Our next Hello Girl was Mildred Wakefield, a resident of Connecticut who joined the signal corps. She was a graduate of Wellesley College class of 1913. While at Wellesley she learned about the Hello Girls through the school newspaper. Before joining the Hello Girls, she was an english teacher at East Hartford High School. She was 23 when she joined the Signal Corps, and that made her the youngest girl in the unit. To enter the Signal Corps she had to pass a rigorous examination which was impressive for her to do at such a young age. She then became a cadet in the signal corps. After the war she went back to teaching at East Hartford High School. It was very interesting to learn about someone that was so close to Suffield that was involved in this unit. Through this information we took the bare minimum that we knew and we tweeted out to Connecticut Historical Society and Wellesley College to see if they had any more information about Mildred Wakefield. To confirm our information before tweeting out to these organizations, we looked Mildred Wakefield up on Ancestry.com, which is a very valuable resource. Through Ancestry we found that her father was from Maine, which contradicted some other information that had said he was from Canada. Due to finding that all other family members matched up with our information, we concluded that due to people taking a census during this time, people might lie about some of their information to avoid any conflict with the government. This is why a lot of information from the census is not completely accurate. She was a very interesting person to learn more about considering we found so much information instantly on her through ancestry.

Out last Hello Girl was Elizabeth Roby. We could only find a single document that contained information on Elizabeth Roby and her life as well as her role in the company. Although we could only attain a single source in an old newspaper bulletin, we found out she had the role of the assistant to the head of the department in Chicago and was an instructor for the telephone company, as well as being a Smith College graduate with a specialization in French. This would have meant she was very useful for the Hello Girls and might have had a higher position and duty with her knowledge of French.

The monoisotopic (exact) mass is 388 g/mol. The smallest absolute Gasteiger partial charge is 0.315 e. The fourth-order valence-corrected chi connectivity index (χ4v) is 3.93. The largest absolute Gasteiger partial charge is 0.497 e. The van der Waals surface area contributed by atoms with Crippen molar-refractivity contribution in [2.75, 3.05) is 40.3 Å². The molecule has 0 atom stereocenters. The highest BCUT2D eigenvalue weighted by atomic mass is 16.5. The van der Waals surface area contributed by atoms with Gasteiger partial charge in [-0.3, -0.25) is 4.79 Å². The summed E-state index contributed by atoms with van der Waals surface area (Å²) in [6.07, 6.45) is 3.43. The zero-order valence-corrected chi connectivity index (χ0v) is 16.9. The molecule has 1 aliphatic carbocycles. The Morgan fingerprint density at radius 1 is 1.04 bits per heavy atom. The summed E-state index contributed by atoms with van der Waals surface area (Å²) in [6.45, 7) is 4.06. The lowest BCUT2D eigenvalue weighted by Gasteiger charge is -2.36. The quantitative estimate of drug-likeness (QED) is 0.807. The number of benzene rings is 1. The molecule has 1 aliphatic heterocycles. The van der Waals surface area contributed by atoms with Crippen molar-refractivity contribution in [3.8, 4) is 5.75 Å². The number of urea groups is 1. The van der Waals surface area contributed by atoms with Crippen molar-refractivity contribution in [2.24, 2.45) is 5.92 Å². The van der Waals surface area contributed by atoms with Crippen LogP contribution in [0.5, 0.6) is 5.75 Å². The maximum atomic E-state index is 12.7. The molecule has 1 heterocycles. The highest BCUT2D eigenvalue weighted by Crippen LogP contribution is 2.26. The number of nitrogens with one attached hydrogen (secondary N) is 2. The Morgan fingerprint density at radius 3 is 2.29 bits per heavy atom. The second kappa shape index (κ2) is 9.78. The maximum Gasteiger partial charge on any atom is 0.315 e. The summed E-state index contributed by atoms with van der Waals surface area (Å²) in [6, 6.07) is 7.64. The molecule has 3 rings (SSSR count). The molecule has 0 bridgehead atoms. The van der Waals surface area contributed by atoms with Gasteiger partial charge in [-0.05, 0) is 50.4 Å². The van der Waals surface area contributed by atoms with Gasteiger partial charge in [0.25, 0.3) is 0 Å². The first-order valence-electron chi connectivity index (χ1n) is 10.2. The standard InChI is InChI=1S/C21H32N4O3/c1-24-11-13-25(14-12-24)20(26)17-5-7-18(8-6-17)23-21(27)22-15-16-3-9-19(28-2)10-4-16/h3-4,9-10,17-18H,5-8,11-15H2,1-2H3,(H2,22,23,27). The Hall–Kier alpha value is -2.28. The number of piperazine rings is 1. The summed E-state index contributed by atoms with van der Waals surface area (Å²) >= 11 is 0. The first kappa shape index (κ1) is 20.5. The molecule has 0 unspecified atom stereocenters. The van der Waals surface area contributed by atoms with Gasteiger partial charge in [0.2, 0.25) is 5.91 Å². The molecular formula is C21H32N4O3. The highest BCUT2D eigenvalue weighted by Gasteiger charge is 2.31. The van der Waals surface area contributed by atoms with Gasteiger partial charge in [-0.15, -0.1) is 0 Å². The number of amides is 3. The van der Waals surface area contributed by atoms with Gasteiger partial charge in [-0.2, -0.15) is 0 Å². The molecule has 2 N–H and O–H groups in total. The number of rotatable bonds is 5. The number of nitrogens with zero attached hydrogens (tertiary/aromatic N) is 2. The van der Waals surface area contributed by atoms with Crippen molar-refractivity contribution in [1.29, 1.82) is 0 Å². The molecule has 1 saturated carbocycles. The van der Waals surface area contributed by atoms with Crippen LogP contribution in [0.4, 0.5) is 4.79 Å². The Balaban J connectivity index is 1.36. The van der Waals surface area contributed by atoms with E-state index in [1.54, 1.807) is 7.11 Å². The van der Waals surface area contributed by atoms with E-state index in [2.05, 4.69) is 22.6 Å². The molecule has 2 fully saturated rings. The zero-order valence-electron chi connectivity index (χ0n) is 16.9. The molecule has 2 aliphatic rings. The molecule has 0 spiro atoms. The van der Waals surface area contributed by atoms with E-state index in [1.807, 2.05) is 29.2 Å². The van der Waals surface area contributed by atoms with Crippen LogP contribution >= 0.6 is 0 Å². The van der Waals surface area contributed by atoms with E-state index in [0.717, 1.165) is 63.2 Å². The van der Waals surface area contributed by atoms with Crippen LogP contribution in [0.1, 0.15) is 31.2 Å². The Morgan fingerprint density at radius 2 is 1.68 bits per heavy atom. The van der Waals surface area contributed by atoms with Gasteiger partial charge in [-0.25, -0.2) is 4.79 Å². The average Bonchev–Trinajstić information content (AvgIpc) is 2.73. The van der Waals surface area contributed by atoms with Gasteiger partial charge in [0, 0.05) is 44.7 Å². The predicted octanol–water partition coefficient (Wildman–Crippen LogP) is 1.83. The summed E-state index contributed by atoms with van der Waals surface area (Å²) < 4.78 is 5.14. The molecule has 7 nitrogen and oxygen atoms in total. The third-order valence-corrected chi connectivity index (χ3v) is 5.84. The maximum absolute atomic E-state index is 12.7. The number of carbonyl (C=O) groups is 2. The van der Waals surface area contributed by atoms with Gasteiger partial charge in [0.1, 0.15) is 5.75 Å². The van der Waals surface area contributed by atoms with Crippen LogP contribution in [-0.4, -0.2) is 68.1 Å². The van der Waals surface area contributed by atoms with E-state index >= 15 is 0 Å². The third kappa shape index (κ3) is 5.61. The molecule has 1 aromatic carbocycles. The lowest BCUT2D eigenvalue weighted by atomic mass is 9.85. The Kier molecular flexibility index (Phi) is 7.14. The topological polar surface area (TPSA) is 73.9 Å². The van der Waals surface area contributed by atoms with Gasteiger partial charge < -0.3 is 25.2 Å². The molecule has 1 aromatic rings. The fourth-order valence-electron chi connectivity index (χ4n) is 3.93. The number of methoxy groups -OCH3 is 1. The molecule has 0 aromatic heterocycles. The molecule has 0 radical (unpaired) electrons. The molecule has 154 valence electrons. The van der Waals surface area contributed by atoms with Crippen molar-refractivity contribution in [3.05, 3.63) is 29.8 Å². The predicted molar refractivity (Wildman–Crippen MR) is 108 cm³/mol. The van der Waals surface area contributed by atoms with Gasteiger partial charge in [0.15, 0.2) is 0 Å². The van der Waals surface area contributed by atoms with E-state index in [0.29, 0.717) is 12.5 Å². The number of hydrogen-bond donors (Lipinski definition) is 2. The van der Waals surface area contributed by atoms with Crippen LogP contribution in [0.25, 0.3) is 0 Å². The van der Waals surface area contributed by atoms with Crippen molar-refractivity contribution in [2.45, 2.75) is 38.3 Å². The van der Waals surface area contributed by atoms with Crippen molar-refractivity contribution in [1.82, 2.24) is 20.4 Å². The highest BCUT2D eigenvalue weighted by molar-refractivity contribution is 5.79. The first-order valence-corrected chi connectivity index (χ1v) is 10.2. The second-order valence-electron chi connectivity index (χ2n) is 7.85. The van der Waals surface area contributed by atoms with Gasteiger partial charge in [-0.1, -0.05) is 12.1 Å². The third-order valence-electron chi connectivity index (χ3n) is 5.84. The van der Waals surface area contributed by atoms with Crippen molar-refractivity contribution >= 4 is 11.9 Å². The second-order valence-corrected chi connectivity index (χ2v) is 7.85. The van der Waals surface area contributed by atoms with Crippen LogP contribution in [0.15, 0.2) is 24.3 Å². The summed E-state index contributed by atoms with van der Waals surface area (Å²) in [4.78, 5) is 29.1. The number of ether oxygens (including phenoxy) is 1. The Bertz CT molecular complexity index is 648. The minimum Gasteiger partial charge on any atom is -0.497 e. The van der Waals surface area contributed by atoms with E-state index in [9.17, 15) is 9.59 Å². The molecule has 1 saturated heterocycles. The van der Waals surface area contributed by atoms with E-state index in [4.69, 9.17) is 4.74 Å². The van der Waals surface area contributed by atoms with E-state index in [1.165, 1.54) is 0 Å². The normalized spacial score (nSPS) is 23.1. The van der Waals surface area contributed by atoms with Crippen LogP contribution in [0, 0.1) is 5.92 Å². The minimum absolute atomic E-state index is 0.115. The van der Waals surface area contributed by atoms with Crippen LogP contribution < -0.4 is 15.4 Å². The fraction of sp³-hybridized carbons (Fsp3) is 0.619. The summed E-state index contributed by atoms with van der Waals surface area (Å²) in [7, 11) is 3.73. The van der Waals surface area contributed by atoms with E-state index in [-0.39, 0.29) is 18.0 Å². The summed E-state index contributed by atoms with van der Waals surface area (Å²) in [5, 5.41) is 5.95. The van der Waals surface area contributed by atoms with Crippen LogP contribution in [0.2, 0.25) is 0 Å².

Source: http://archives.lib.uconn.edu/islandora/object/20002%3A199708048

For more on Taylorism, see a Tweet from the UConn Archives: https://twitter.com/caisct_pbl/status/993831353966911490

Blog post byline:   okinne88, CHASE M Rory Tettemer bensylvester8dylanchase62400freemmylessedleyb1617

 

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Connecticut’s First WWI Female Veteran

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Image of Beatrice Savard in a special ceremony from the Hartford Courant

Beatrice P. Savard or maiden name Bourneuf was born on March 11, 1891, in Haverhill, MA and was a Signal Corps Telephone Operator in WWI. In the departure papers that we observed, Beatrice was shown as a supervisor in the Signal Corps and residing in New London, CT. Beatrice and a select group of other women were also a special Signal Corps operator in France during WWI. Sixty-two years after the war on May 29, 1980, Beatrice was given a victory pin, honorable discharge papers, and officially became Connecticut’s first female veteran from WWI in a special ceremony. “They told us within a year or two after it was signed [the armistice] we would be getting discharges,” Beatrice said, “It finally happened. It was a great affair.” Beatrice died two years later on June 11, 1982, in Waterford, CT. 

By:  Chase M  & Rory Tettemer

Connecticut High School Teacher was Youngest Signal Corps Member

 

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1910 Census

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1920 Census